So…back to Planet Marriage. It is a place I’d consider landing on some day again. And I guess no longer hating the inhabitants of that planet is a good start. They’d be more likely to welcome me in that case, wouldn’t they? In the meantime, I gaze out at the horizon, at Planet Marriage, just one spinning ball in a universe vaster than I can ever conceive of.

It has been 365 days since I have been out on a date, or even remotely pursued anything with men. It was a conscious choice I made last year, after a long string of bad decisions, near fatal attractions, a glut of embarrassingly adolescent behavior, and much scraping my heart up off the floor. The Year of Loving Myself Passionately has officially come to a close. Now don’t get me wrong, I’m still planning on loving myself passionately, but I am now open to someone else loving me passionately as well. I’m officially Back on the Market. (That makes it sound so tawdry, doesn’t it?)

I’m coming back around this time from a whole different point of view. This year of not dating has grounded me in a way that just about nothing has. Freed of the constant low-level (and often high-level) obsession with Finding a Partner, my mind and heart opened up. New awarenesses rushed in. My spiritual growth took a quantum leap.

I spent a lot of time grieving my divorce at a deeper level, something which I needed desperately to do, but used dating to sidestep. I moved through consecutive and sometimes overlapping stages of longing for my ex, then anger at him, then envy. Raging against What Is, and then arriving at a place of cautious acceptance. Then the acceptance began to feed on itself. I found myself angry at my ex less and less of the time, brooding about What Could Have Been less and less of the time, until I had a staggering realization:

It just wasn’t meant to be.

When I could really accept that, and I mean REALLY accept that, it was as if the clouds opened up and the angels burst forth in song. Birds flapped their wings en masse and did aerial pirhouettes. I felt the last drops of bitterness seep out of my pores, the last dregs of self-pity melted away, and I was a changed woman. I won’t say that I’m completely over my divorce, but I have truly moved on in my heart, and this means that I am now ready to allow someone new and wonderful in. The ghosts of my marriage are not mucking up my aura.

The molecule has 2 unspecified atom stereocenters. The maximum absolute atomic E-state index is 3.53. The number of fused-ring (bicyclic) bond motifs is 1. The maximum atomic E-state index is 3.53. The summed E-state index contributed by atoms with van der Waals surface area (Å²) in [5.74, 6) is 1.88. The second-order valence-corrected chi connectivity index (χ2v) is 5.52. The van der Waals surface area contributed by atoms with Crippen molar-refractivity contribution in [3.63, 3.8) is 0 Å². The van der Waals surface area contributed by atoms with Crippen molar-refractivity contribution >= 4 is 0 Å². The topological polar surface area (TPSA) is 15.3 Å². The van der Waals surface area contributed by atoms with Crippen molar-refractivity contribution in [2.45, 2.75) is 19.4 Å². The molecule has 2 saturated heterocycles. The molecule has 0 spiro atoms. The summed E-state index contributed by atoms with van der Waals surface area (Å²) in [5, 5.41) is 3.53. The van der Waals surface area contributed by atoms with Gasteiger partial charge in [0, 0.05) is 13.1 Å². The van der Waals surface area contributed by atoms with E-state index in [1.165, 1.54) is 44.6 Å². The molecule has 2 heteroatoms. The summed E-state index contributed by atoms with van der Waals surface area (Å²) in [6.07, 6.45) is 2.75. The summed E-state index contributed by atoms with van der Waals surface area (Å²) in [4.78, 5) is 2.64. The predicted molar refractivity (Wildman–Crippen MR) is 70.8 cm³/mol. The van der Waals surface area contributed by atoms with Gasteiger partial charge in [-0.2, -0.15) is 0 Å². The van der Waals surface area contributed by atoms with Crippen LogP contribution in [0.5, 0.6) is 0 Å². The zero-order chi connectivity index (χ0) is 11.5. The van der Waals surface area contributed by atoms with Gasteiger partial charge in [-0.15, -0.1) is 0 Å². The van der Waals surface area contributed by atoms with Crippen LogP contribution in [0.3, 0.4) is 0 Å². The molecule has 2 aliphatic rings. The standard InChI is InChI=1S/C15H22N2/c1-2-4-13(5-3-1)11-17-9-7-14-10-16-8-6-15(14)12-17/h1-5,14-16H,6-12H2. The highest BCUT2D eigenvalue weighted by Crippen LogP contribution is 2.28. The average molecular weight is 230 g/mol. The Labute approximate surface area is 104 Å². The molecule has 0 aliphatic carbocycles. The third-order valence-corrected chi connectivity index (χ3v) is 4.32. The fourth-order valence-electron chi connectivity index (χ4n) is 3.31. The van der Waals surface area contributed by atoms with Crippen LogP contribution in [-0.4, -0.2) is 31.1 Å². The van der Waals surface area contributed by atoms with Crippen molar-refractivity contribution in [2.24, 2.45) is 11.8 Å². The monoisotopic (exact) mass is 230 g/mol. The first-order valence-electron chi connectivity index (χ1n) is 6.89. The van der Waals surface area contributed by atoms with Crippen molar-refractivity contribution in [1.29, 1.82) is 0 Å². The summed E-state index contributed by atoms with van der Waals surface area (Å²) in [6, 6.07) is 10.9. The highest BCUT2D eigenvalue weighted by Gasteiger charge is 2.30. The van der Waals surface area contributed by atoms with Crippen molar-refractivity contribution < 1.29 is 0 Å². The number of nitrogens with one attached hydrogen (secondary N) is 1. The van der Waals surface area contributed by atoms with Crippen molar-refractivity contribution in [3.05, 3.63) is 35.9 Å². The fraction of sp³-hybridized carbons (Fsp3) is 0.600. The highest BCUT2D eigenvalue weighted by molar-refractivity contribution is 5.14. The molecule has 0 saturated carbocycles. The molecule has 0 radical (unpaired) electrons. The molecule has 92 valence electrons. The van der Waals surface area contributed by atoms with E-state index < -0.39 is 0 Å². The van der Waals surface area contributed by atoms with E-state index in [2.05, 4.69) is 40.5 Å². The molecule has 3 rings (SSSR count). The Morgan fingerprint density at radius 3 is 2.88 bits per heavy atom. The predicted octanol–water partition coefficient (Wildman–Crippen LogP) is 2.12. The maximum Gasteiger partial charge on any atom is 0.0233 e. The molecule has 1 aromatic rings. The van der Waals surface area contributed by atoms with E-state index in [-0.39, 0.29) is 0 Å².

So now, I am back on the market, but I’m coming at it from a whole different place. I’m not desperate. Not at all desperate. I used to have “desperate” stamped on my forehead, people! I positively oozed desperate.

Have there been times when it was lonely? Hell, yes! There was one Friday night when a friend had to cancel, and I simply couldn’t bear to be home alone. I got all dressed up and sat in a hookah bar for quite a while, breathing in secondhand smoke and drinking bottled water, until I attracted a twenty-something, unemployed bartender who invited me to sit at the table with him and his friend. That was maybe the closest thing I had had to a date all year, but when he invited me to go out dancing with them, I had to decline. I had made a commitment to myself. Do I regret it? Hell, no.

But mostly, I had good times hanging with my girlfriends. Much girl bonding was had. I worked on a lot of personal writing projects and read a ton of books and articles. I was present for my grandmother’s death and stayed sane and stable through it all. Many mornings and evenings were spent in contemplative prayer and meditation. Of course, I had a whole lot of fun focusing on my relationship with the most important man in my life: my son. And I watched a shitload of RomComs, post-apocalyptic films, and lowbrow comedies. Netflix is a single gal’s best friend.

Last Friday (Christmas Eve) I went to a Jewish singles’ event, and I met a really sweet guy, a single dad who was fun and easy to talk to and cute. We have been emailing and texting a little bit, and he has not yet asked me out, but I am not all freaked out or much focused on that. A year ago, I would have been beside myself waiting to be asked out. I would have been calling all my girlfriends and talking about it for hours. Or I would have asked him out, and either gotten rejected or wondered if he accepted just to be polite. If he does ask me out, great - if not, I am just not getting all depressed about it. Period. It’s his deal, not mine. I’m a catch. Someone will come along and be bright enough to realize that.

This year, I have discovered that I have a kick-ass life, an amazing life, a life so jam-packed with blessings it’s ridiculous. What’s different now is that I’m not “seeking” a partner. I’m just putting it out there that I am in a good place. I’m now ready to be swept off my feet, and I am confident that the right man for me will come along to do some sweepin’. When he does, it will be meant to be.

My grandmother is dying. This is the woman who raised me from the age of five years old. For years, I criticized her. I blamed her for a lot of things that I felt were wrong with my life.